Tag: American Bison
American Bison (Bison bison)
This animal’s true name is the American bison, but most people call them buffalo. Bison are the largest terrestrial animal in North America. They can stand up to six feet (1.8 meters) tall. A male can weigh upwards of a ton (900 kilograms), and a female can weigh about 900 pounds (400 kilograms). Along with their formidable size, bison have several unique traits that help to identify them. One of the most noticeable is the hump on their shoulders. Another characteristic is their deep brown fur, which can grow very long, especially around the face and head. Bison also grow long beards and manes. The head of a bison is very large with a thick skull. Bison fight by crashing their heads or horns together. Both male and female bison have short, curved, black horns, which can grow to two feet (0.6 meters) long.
Before human intervention, bison once ranged over much of North America, including central Canada and most of the interior United States. The only places free of bison were along the coasts and deserts. Today bison are only wild in national parks, state parks, and reserves. Your best chance of seeing wild bison is to visit Yellowstone National Park in the USA or Wood Buffalo National Park in Canada. American bison like open plains, savannas, and grasslands. Despite their immense size, bison still have to worry about predators. Buffalo calves can easily become the prey of a wolf pack or grizzly bear.
National Bison Day 2022
In 2012, a movement was launched officially recognizing the American bison as the national mammal of the United States. Organizers included making National Bison Day the first Saturday of November. The United States Senate signed resolutions yearly supporting the passage of such a proclamation. On May 9, 2016, President Barack Obama signed the law making the American bison the national mammal of the United States.
Happy National Bison Day!
Along The Lake & The River In Yellowstone National Park, Wyoming 2010
Once we left the campgrounds, we were on our way to drive along Yellowstone Lake and Yellowstone River. It was pretty smoky in some areas due to the fact of a wildfire in the park. The helicopters were frantically working on keeping the fire under control. However, it wasn’t bad enough that we had to evacuate Yellowstone National Park. Before we arrived at the Upper Falls of Yellowstone River, we saw lots of bison in the meadows and close to these vent holes. These bison are used for the sulfur stench. As long as they are warm, they didn’t seem to mind the smell of “rotten eggs”.
The Upper Falls are very interesting. But the famous Lower Falls don’t disappoint with a height of 308 feet (94 meters), while the Upper Falls are only a third as high with 109 feet (33 meters). The Lower Falls are nearly twice as high as Niagara Falls in New York/Ontario. Since the Yellowstone River bends in this area, the Upper and Lower Falls can not be viewed on the ground at the same time. Katelynn didn’t mind “modeling” in front of the Lower Falls back then. Now, she’s happy she has photos to show of her trip to Yellowstone National Park.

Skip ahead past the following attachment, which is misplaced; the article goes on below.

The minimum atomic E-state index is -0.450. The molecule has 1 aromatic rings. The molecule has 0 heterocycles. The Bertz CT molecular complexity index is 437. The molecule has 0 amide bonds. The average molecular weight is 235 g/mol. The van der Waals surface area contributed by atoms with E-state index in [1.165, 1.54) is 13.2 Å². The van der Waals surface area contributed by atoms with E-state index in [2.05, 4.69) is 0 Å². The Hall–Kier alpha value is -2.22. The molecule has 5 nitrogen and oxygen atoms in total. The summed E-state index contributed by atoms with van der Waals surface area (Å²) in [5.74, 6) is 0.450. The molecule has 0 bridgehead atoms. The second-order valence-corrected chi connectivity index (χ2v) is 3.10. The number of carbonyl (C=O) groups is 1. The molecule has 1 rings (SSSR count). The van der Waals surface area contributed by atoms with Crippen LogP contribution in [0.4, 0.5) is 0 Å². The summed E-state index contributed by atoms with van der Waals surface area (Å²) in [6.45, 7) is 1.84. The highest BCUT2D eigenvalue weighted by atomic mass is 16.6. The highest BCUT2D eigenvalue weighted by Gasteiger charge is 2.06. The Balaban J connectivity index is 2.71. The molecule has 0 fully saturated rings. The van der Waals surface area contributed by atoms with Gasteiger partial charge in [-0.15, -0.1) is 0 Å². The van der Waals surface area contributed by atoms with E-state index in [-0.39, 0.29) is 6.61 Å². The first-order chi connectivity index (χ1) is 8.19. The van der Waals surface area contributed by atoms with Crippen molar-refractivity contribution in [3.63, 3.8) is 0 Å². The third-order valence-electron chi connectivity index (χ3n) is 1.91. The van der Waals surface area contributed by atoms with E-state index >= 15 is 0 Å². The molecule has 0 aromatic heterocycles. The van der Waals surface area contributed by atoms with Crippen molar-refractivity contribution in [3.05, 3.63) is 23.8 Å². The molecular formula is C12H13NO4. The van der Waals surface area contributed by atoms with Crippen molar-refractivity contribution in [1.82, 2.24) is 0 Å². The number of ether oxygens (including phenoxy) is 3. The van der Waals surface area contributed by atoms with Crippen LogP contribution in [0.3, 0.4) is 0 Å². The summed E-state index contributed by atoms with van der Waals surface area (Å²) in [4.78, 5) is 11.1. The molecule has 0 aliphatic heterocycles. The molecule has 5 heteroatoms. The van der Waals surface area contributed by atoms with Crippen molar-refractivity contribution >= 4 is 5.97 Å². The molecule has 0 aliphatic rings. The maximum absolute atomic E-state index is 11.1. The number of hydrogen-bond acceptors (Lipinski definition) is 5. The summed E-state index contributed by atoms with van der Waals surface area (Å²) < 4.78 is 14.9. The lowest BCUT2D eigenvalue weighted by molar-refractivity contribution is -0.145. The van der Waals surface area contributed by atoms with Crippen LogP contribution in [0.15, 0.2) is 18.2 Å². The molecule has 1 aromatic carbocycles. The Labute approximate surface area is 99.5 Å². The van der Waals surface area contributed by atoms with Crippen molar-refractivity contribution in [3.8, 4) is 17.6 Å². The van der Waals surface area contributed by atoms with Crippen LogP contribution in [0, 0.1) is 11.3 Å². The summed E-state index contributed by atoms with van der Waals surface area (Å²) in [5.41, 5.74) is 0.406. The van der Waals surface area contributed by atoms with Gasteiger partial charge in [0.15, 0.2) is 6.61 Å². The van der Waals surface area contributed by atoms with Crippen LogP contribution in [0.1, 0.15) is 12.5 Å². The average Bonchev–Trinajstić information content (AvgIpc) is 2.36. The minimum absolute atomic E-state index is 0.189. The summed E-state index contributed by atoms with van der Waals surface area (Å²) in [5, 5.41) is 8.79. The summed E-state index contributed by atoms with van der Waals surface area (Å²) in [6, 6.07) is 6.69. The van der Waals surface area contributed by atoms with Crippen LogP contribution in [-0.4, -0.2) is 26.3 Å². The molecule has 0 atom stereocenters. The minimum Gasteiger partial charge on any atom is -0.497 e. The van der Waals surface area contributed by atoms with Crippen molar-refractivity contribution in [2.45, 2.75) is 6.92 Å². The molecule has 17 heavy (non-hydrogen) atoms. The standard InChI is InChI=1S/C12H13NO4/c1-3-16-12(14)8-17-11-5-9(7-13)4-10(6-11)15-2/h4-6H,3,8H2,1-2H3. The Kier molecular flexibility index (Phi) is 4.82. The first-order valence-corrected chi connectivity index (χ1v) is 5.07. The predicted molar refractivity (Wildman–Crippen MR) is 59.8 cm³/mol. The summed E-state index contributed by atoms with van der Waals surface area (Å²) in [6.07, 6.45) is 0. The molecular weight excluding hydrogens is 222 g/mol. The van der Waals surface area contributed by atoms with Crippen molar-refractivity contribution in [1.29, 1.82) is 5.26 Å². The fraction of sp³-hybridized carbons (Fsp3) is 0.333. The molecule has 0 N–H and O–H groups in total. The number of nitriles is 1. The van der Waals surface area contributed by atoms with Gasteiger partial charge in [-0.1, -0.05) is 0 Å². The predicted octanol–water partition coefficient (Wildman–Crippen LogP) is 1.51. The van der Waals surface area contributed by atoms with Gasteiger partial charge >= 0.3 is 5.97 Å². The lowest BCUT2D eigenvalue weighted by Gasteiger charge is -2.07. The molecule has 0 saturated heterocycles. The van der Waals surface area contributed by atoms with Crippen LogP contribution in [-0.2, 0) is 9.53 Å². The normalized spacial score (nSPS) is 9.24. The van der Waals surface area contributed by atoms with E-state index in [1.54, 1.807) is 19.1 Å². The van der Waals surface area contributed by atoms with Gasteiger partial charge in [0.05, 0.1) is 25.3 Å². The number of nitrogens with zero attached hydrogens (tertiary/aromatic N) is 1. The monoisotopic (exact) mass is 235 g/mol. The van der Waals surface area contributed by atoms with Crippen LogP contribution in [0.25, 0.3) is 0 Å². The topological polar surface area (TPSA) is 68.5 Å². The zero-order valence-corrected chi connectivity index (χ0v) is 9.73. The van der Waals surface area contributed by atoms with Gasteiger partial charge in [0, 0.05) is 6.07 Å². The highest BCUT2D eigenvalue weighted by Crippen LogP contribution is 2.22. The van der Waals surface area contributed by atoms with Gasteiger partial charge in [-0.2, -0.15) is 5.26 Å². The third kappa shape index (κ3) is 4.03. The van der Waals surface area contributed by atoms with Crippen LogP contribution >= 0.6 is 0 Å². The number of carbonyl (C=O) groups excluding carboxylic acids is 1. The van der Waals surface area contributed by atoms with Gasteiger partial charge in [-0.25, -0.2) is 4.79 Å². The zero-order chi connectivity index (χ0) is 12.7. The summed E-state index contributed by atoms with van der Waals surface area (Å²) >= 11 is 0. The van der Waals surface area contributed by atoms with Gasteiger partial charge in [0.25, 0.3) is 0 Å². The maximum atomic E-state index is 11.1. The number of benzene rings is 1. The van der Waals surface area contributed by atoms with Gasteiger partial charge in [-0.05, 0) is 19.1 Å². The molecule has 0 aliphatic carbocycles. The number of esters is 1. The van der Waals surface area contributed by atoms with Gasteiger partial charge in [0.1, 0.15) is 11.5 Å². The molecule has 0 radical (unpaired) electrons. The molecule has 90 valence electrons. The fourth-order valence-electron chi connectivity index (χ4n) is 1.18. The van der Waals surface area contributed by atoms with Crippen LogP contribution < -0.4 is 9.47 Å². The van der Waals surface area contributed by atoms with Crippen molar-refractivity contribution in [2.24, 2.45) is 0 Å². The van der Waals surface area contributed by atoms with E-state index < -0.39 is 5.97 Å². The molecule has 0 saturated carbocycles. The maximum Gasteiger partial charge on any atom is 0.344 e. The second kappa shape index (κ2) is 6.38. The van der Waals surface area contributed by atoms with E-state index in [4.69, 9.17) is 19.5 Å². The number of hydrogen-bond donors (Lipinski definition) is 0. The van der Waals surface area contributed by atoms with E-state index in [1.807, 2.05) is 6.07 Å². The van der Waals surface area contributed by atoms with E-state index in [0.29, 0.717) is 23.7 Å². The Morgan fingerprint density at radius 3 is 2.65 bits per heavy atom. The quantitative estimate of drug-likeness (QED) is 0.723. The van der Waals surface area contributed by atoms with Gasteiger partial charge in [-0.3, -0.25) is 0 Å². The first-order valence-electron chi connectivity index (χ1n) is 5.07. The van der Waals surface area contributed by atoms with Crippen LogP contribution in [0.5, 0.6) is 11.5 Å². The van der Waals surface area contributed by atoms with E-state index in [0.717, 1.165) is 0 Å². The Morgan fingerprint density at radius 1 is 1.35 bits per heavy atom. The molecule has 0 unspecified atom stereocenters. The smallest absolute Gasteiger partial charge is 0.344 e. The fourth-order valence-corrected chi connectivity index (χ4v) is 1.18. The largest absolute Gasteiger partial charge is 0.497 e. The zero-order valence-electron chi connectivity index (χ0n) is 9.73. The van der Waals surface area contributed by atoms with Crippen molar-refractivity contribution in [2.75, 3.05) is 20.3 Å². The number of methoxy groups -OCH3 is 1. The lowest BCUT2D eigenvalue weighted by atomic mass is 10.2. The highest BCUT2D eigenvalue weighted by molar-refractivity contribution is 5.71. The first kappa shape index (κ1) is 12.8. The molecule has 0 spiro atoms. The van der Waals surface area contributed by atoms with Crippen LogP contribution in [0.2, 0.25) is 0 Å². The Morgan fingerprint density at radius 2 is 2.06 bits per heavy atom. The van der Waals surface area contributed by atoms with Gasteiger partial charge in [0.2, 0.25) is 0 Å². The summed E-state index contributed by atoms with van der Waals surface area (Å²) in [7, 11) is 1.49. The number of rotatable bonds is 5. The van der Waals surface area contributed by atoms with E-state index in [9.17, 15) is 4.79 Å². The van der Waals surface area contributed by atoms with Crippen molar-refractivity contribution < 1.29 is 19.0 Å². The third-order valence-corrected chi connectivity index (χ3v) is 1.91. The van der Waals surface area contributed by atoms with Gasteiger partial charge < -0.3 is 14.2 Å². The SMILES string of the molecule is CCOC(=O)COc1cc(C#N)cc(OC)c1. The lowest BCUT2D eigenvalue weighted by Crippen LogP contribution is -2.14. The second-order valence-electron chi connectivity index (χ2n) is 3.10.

When Kevin turned around to exit the park at the East Entrance, we still could see a lot of wildlife: more bison, elk, ravens, and a young grizzly bear. We didn’t know, if the bear was already old enough to be on its own or Momma Bear is hiding out behind the treeline. Nope! I didn’t want to chance it. I told Kevin to keep his window up, and I photograph through the glass. In the early evening, we finally exited Yellowstone and drove US Highway 14 towards Cody, Wyoming.
https://en.wikipedia.org/wiki/Yellowstone_Falls: Video of the Lower Falls 2019
… to be continued …
Midway Geyser Basin In Yellowstone National Park, Wyoming 2010
Midway Geyser Basin: Exelsior Geyser Crater – Grand Prismatic Spring
The next stop was Midway Geyser Basin at the Firehole River. The Midway Geyser Basin is very famous for being the home of the Grand Prismatic Spring. The Grand Prismatic Spring is famous for its size and colors. With being deeper than a 10-story building and larger than a football field, it is the thrid largest hot spring in the world. The Grand Prismatic Spring gets its rainbow colors from the bacteria that lives in progressively cooler water. And the water scatters the blue wavelenght of light, and therefore the center reflects blue back to our eyes.
The Excelsior Geyser Crater is a dormant geyser, but a steamy blue spring. It is so hot, that the runoff water is still boiling, when it hits the surface of the Firehole River. The last time the geyser erupted about 80 feet (25 meters) high for two days was in 1985. Back in the 1800s it could reach a height up to 300 feet (90 meters).
When we visited, we also could see wildlife and wildflowers across the river. We’ve seen a big male bison grassing in the meadow, a relaxing female elk, a couple of ravens, and a big Flame Skimmer dragonfly. There were also wild roses and beautiful pine trees in the area. After the Midway Geyser basin visit, Kevin and I called it a day. We all were hungry and tired for walking around. Sara needed a small nap, before we had dinner at the camp ground. That night, we went to bed early to have an early start the following morning.
… to be continued …